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FEA in the Cloud: Online Structural Analysis with Code_Aster & SimScale

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Structural analysis and simulation is a vital tool for engineers, enabling them to predict how structures will perform under different conditions and optimize designs before construction. This process ensures safety, reliability, and efficiency while saving time and resources. In a collaborative effort, EDF and SimScale have joined forces to democratize access to advanced structural mechanics by enabling online application of finite element analysis (FEA) through integrating EDF’s Code_Aster solver into SimScale, thus empowering engineers worldwide to make informed decisions quickly and early in the design process and drive innovation in engineering design and development. In this article, we take a closer look at how this collaboration materialized and how SimScale customers are benefiting from it.

Introducing Code_Aster by EDF​


Code_Aster is a wide-range finite element solver. It is developed by the Research and Development team of EDF, the lead European electricity supplier. EDF is liable for the safe and efficient operation of its power plants and facilities, the assessment of which requires expertise in various advanced simulation models in structural mechanics. These models are often specific to the energy sector and do not always exist in closed-source software or in a way that can be adequately controlled. Thus, EDF started the development of its own structural mechanics solver, Code_Aster, primarily as a way to fully master these models and secure their availability in-house for its applications.

The Code_Aster logo
Figure 1: Code_Aster from EDF

Thus, the development team of Code_Aster provides EDF with a code that:

  • Meets the demanding quality requirements of nuclear regulation in terms of robustness, testing, and reliability
  • Can host research work with short transfer times to engineering units when they are mature enough for use in real applications

Ten years later, in 2001, EDF decided to distribute Code_Aster under the GNU GPL open-source license. The aim was to collect feedback and gain scientific recognition for its methods, ensuring they were up to date with the best practices of numerical mechanical engineering.

Advanced Structural Mechanics at SimScale​


Fast forward another ten years, and the founders of SimScale began to dream of making engineering simulation truly accessible to all engineers by building a 100% cloud-native simulation platform directly in a web browser.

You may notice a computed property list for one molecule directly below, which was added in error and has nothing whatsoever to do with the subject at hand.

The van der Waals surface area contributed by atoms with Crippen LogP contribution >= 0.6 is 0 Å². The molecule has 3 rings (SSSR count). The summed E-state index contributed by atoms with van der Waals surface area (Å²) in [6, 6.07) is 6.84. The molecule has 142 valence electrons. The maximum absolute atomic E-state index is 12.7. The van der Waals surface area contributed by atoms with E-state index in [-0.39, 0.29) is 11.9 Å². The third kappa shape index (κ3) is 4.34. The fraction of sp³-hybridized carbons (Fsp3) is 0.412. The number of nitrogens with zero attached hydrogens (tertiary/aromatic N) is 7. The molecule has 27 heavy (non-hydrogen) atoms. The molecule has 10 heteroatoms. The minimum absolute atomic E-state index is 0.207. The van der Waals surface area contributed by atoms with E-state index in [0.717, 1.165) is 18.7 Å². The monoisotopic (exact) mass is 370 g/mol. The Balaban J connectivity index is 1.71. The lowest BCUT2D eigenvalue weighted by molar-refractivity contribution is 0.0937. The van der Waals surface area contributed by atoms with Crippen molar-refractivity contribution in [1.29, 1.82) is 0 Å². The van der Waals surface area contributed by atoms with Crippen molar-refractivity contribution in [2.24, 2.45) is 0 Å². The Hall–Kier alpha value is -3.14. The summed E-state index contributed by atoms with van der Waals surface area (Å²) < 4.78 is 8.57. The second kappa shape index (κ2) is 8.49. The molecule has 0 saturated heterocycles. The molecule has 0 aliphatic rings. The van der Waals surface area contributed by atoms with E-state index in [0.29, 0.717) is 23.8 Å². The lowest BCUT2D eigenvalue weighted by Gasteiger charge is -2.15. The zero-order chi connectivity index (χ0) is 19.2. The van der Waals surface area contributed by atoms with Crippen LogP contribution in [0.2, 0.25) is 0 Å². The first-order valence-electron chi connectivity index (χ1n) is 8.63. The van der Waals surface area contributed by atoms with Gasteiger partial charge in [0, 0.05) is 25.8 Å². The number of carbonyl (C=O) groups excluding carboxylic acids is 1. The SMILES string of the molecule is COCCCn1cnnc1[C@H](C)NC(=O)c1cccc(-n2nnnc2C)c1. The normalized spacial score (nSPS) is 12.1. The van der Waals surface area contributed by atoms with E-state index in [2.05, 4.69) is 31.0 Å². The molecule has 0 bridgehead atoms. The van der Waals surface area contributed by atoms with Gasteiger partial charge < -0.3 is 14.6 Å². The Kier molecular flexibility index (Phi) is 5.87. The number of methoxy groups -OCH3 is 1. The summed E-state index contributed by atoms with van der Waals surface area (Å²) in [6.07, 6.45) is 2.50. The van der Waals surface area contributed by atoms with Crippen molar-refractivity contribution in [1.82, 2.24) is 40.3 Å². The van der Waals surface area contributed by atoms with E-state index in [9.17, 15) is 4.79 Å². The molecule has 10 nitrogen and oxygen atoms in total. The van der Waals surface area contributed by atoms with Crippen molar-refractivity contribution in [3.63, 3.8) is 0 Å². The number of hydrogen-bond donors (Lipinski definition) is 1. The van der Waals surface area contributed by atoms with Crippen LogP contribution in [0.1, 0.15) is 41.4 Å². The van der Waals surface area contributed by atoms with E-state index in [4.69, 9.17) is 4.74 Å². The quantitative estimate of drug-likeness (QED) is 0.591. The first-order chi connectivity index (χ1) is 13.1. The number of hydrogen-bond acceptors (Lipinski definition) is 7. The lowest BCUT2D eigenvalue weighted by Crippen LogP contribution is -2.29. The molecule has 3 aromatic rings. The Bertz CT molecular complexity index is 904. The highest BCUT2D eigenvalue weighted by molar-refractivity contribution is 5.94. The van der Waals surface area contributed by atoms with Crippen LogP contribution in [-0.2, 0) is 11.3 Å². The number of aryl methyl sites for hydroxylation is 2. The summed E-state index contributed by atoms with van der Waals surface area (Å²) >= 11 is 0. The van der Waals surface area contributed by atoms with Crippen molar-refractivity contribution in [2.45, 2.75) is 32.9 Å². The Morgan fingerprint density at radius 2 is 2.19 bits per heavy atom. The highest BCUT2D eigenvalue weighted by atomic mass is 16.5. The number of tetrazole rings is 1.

Advanced structural mechanics would be a key component for SimScale alongside fluid dynamics. As the SimScale platform would address the needs of simulation experts and the wider engineering audience, the solution had to be efficient, accurate, robust, and easy to use. SimScale could ensure an intuitive user experience plus best-in-class computation performance, which left the need for a robust and accurate FEA engine.

Code_Aster had been on SimScale’s radar from the very beginning. They had already implemented the open-source CFD code OpenFOAM with great success and were looking to repeat the process for a structural mechanics solution. After diving into the functionality and performance of Code_Aster, it was absolutely clear that there was enormous potential. Let’s dig into what makes Code_Aster special and why it is the perfect match for SimScale.

Integrating Code_Aster with SimScale​

Code_Aster Features​


The strength of Code_Aster lies in the variety of modeling abilities that go well beyond the classical features of a finite element code, especially for nonlinear analyses. In particular, Code_Aster includes (but is not limited to):

  • A fully distributed parallel mode to carry out simulations over 10M DoFs in a massively scalable fashion
  • Over 200 constitutive laws and 400 finite element types, addressing, for instance, thermo-hydro-mechanical problems, porous or incompressible materials
  • Features for vibration analysis and rotating machinery
  • Frictional contact, finite displacements, and finite strains
  • Advanced earthquake engineering methods
  • A wide range of fracture mechanics methods
  • Features for metallurgy and welding simulation
  • Civil engineering methods (design of new buildings, aging of existing buildings, etc.)

To comply with safety requirements, Code_Aster has about 4,400 elementary verification tests, half of which are compared against analytical or cross-references. It also has a code coverage rate of 90% to ensure that the implementation of the models is appropriate.

Examples of Code_Aster​


The use of Code_Aster has been validated for industrial studies in a variety of domains. For completeness, the reader may consult the book of 2023 studies or the inventory of studies presented at the annual user’s day.

For instance, the proof of structural integrity for the Praelong arch dam was entirely done numerically with Code_Aster. After calibrating the numerical model to monitor sensor data, static analysis was done to assess the response to normal or exceptional thermo hydraulic pressure. Then, the seismic response of the structure to a 0.34g earthquake was evaluated with an advanced dynamic model, taking into account the foundations and absorbing boundaries at their borders and a full modelization of the fluid through the acoustic fluid-structure interactions capabilities of the code.

Based and deformed geometry analysis of the Praelong Dam using Code_Aster
Static analysis of the Praelong Dam using Code_Aster
Dynamic analysis of the Praelong Dam using Code_Aster
Figure 2: Praelong Dam (Left) base and deformed geometry, (Middle) static analysis, (Right) dynamic analysis.

Code_Aster was also used for advanced thermal-metallurgical-mechanical simulation of the Wire Arc Additive Manufacturing process. In this computation, the metal supply is modeled by the successive activation of elements in the model and a heat source that varies in shape over time, accounting for the interaction between the electric arc and the molten pool. The heat source was calibrated by Bayesian models, solving inverse problems based on a metamodel of the simulation model. The results were confirmed and validated by additional experimental data.

Schematic showing the simulation of the wire-arc AM process
The thermal result in Code_Aster of a wire-arc AM process
Mechanical result in Code_Aster of a wire-arc AM process